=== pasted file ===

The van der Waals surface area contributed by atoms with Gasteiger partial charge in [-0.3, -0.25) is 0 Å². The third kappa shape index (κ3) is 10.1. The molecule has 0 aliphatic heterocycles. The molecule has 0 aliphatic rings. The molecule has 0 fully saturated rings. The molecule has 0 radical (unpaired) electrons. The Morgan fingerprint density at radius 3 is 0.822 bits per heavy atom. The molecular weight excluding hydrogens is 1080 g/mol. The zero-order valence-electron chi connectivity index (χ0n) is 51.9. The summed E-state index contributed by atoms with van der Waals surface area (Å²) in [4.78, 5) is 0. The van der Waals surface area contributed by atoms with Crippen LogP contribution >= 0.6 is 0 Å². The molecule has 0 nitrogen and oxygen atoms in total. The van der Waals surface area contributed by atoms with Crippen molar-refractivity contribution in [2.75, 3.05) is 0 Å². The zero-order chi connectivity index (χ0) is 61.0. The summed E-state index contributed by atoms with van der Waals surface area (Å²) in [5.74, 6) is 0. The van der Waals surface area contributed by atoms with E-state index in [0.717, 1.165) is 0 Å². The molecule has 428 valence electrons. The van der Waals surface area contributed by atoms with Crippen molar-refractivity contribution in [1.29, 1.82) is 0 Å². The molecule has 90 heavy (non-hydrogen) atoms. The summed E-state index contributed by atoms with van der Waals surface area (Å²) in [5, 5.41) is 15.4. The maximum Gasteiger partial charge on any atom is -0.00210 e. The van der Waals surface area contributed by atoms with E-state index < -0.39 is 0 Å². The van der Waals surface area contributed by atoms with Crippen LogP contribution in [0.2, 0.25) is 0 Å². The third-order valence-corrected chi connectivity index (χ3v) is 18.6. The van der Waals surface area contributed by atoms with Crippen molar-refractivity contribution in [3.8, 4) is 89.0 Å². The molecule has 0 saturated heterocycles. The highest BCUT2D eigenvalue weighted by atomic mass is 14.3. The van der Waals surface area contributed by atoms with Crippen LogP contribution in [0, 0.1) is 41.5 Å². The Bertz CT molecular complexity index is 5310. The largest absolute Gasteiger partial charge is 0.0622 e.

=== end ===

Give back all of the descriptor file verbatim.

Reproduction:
The van der Waals surface area contributed by atoms with Gasteiger partial charge in [-0.3, -0.25) is 0 Å². The third kappa shape index (κ3) is 10.1. The molecule has 0 aliphatic heterocycles. The molecule has 0 aliphatic rings. The molecule has 0 fully saturated rings. The molecule has 0 radical (unpaired) electrons. The Morgan fingerprint density at radius 3 is 0.822 bits per heavy atom. The molecular weight excluding hydrogens is 1080 g/mol. The zero-order valence-electron chi connectivity index (χ0n) is 51.9. The summed E-state index contributed by atoms with van der Waals surface area (Å²) in [4.78, 5) is 0. The van der Waals surface area contributed by atoms with Crippen LogP contribution >= 0.6 is 0 Å². The molecule has 0 nitrogen and oxygen atoms in total. The van der Waals surface area contributed by atoms with Crippen molar-refractivity contribution in [2.75, 3.05) is 0 Å². The zero-order chi connectivity index (χ0) is 61.0. The summed E-state index contributed by atoms with van der Waals surface area (Å²) in [5.74, 6) is 0. The van der Waals surface area contributed by atoms with E-state index in [0.717, 1.165) is 0 Å². The molecule has 428 valence electrons. The van der Waals surface area contributed by atoms with Crippen molar-refractivity contribution in [1.29, 1.82) is 0 Å². The molecule has 90 heavy (non-hydrogen) atoms. The summed E-state index contributed by atoms with van der Waals surface area (Å²) in [5, 5.41) is 15.4. The maximum Gasteiger partial charge on any atom is -0.00210 e. The van der Waals surface area contributed by atoms with E-state index < -0.39 is 0 Å². The van der Waals surface area contributed by atoms with Crippen LogP contribution in [0.2, 0.25) is 0 Å². The third-order valence-corrected chi connectivity index (χ3v) is 18.6. The van der Waals surface area contributed by atoms with Crippen molar-refractivity contribution in [3.8, 4) is 89.0 Å². The molecule has 0 saturated heterocycles. The highest BCUT2D eigenvalue weighted by atomic mass is 14.3. The van der Waals surface area contributed by atoms with Crippen LogP contribution in [0, 0.1) is 41.5 Å². The Bertz CT molecular complexity index is 5310. The largest absolute Gasteiger partial charge is 0.0622 e.